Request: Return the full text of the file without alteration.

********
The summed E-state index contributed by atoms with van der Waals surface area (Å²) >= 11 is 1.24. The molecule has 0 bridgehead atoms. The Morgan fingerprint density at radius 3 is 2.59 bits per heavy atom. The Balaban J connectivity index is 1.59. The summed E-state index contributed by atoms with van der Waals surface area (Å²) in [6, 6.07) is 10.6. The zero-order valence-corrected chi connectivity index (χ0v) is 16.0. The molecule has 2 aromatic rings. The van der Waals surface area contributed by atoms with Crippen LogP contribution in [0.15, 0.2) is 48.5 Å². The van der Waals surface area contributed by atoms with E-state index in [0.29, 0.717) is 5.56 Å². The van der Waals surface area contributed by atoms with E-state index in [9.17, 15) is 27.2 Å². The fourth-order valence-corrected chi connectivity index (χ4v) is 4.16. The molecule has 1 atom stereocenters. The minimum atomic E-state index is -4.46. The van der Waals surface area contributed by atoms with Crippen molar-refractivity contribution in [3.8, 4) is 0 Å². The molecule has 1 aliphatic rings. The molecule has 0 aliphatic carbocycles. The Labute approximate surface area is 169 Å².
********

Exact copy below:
The summed E-state index contributed by atoms with van der Waals surface area (Å²) >= 11 is 1.24. The molecule has 0 bridgehead atoms. The Morgan fingerprint density at radius 3 is 2.59 bits per heavy atom. The Balaban J connectivity index is 1.59. The summed E-state index contributed by atoms with van der Waals surface area (Å²) in [6, 6.07) is 10.6. The zero-order valence-corrected chi connectivity index (χ0v) is 16.0. The molecule has 2 aromatic rings. The van der Waals surface area contributed by atoms with Crippen LogP contribution in [0.15, 0.2) is 48.5 Å². The van der Waals surface area contributed by atoms with E-state index in [0.29, 0.717) is 5.56 Å². The van der Waals surface area contributed by atoms with E-state index in [9.17, 15) is 27.2 Å². The fourth-order valence-corrected chi connectivity index (χ4v) is 4.16. The molecule has 1 atom stereocenters. The minimum atomic E-state index is -4.46. The van der Waals surface area contributed by atoms with Crippen molar-refractivity contribution in [3.8, 4) is 0 Å². The molecule has 1 aliphatic rings. The molecule has 0 aliphatic carbocycles. The Labute approximate surface area is 169 Å².